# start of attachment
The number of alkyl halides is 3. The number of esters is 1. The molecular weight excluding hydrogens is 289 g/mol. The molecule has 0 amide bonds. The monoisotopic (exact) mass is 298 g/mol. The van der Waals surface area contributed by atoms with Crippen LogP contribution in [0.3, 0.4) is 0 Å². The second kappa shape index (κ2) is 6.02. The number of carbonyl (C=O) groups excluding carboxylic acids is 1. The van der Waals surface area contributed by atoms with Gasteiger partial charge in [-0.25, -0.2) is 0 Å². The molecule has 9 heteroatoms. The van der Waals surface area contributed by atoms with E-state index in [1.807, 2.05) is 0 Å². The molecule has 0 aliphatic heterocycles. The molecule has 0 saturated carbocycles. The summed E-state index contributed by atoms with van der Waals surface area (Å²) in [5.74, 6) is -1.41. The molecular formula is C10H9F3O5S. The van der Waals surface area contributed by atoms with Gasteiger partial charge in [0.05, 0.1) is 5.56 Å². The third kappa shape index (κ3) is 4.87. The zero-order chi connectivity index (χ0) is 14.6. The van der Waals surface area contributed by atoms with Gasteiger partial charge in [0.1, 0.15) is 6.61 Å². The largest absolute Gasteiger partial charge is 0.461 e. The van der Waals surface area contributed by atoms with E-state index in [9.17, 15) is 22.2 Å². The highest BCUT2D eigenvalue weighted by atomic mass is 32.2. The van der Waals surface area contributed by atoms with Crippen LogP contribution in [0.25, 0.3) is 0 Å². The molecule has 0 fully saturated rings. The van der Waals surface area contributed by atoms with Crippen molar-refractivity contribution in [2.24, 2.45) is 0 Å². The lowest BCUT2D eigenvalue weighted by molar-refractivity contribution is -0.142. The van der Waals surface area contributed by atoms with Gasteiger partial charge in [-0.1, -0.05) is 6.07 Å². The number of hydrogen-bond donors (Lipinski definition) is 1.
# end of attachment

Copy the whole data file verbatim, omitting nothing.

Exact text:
The number of alkyl halides is 3. The number of esters is 1. The molecular weight excluding hydrogens is 289 g/mol. The molecule has 0 amide bonds. The monoisotopic (exact) mass is 298 g/mol. The van der Waals surface area contributed by atoms with Crippen LogP contribution in [0.3, 0.4) is 0 Å². The second kappa shape index (κ2) is 6.02. The number of carbonyl (C=O) groups excluding carboxylic acids is 1. The van der Waals surface area contributed by atoms with Gasteiger partial charge in [-0.25, -0.2) is 0 Å². The molecule has 9 heteroatoms. The van der Waals surface area contributed by atoms with E-state index in [1.807, 2.05) is 0 Å². The molecule has 0 aliphatic heterocycles. The molecule has 0 saturated carbocycles. The summed E-state index contributed by atoms with van der Waals surface area (Å²) in [5.74, 6) is -1.41. The molecular formula is C10H9F3O5S. The van der Waals surface area contributed by atoms with Gasteiger partial charge in [0.05, 0.1) is 5.56 Å². The third kappa shape index (κ3) is 4.87. The zero-order chi connectivity index (χ0) is 14.6. The van der Waals surface area contributed by atoms with Gasteiger partial charge in [0.1, 0.15) is 6.61 Å². The largest absolute Gasteiger partial charge is 0.461 e. The van der Waals surface area contributed by atoms with E-state index in [9.17, 15) is 22.2 Å². The highest BCUT2D eigenvalue weighted by atomic mass is 32.2. The van der Waals surface area contributed by atoms with Crippen LogP contribution in [0.25, 0.3) is 0 Å². The molecule has 0 fully saturated rings. The van der Waals surface area contributed by atoms with Crippen molar-refractivity contribution in [2.24, 2.45) is 0 Å². The lowest BCUT2D eigenvalue weighted by molar-refractivity contribution is -0.142. The van der Waals surface area contributed by atoms with Gasteiger partial charge in [-0.1, -0.05) is 6.07 Å². The number of hydrogen-bond donors (Lipinski definition) is 1.